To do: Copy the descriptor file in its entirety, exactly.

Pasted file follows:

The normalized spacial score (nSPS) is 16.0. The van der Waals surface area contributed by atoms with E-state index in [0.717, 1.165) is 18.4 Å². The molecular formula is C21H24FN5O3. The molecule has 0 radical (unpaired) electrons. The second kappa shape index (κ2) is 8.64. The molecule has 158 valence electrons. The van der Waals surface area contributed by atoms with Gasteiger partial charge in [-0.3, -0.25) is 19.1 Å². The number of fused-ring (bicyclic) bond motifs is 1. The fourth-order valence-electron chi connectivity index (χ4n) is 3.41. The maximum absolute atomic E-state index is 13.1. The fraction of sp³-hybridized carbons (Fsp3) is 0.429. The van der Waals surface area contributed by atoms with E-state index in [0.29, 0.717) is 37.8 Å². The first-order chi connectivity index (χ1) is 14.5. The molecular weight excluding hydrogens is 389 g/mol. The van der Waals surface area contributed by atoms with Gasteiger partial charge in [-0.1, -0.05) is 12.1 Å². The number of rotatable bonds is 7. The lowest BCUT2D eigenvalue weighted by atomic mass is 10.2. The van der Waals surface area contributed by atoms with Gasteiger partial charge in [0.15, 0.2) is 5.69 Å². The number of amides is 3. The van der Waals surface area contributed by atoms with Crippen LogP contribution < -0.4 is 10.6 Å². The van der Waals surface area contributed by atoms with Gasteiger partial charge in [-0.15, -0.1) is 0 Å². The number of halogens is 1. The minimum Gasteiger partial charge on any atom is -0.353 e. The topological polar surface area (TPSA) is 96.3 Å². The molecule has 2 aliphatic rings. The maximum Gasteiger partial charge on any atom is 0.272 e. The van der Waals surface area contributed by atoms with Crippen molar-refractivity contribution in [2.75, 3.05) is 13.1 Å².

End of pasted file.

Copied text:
The normalized spacial score (nSPS) is 16.0. The van der Waals surface area contributed by atoms with E-state index in [0.717, 1.165) is 18.4 Å². The molecular formula is C21H24FN5O3. The molecule has 0 radical (unpaired) electrons. The second kappa shape index (κ2) is 8.64. The molecule has 158 valence electrons. The van der Waals surface area contributed by atoms with Gasteiger partial charge in [-0.3, -0.25) is 19.1 Å². The number of fused-ring (bicyclic) bond motifs is 1. The fourth-order valence-electron chi connectivity index (χ4n) is 3.41. The maximum absolute atomic E-state index is 13.1. The fraction of sp³-hybridized carbons (Fsp3) is 0.429. The van der Waals surface area contributed by atoms with E-state index in [0.29, 0.717) is 37.8 Å². The first-order chi connectivity index (χ1) is 14.5. The molecular weight excluding hydrogens is 389 g/mol. The van der Waals surface area contributed by atoms with Gasteiger partial charge in [-0.1, -0.05) is 12.1 Å². The number of rotatable bonds is 7. The lowest BCUT2D eigenvalue weighted by atomic mass is 10.2. The van der Waals surface area contributed by atoms with Gasteiger partial charge in [0.15, 0.2) is 5.69 Å². The number of amides is 3. The van der Waals surface area contributed by atoms with Crippen LogP contribution < -0.4 is 10.6 Å². The van der Waals surface area contributed by atoms with Gasteiger partial charge in [-0.15, -0.1) is 0 Å². The number of halogens is 1. The minimum Gasteiger partial charge on any atom is -0.353 e. The topological polar surface area (TPSA) is 96.3 Å². The molecule has 2 aliphatic rings. The maximum Gasteiger partial charge on any atom is 0.272 e. The van der Waals surface area contributed by atoms with Crippen molar-refractivity contribution in [2.75, 3.05) is 13.1 Å².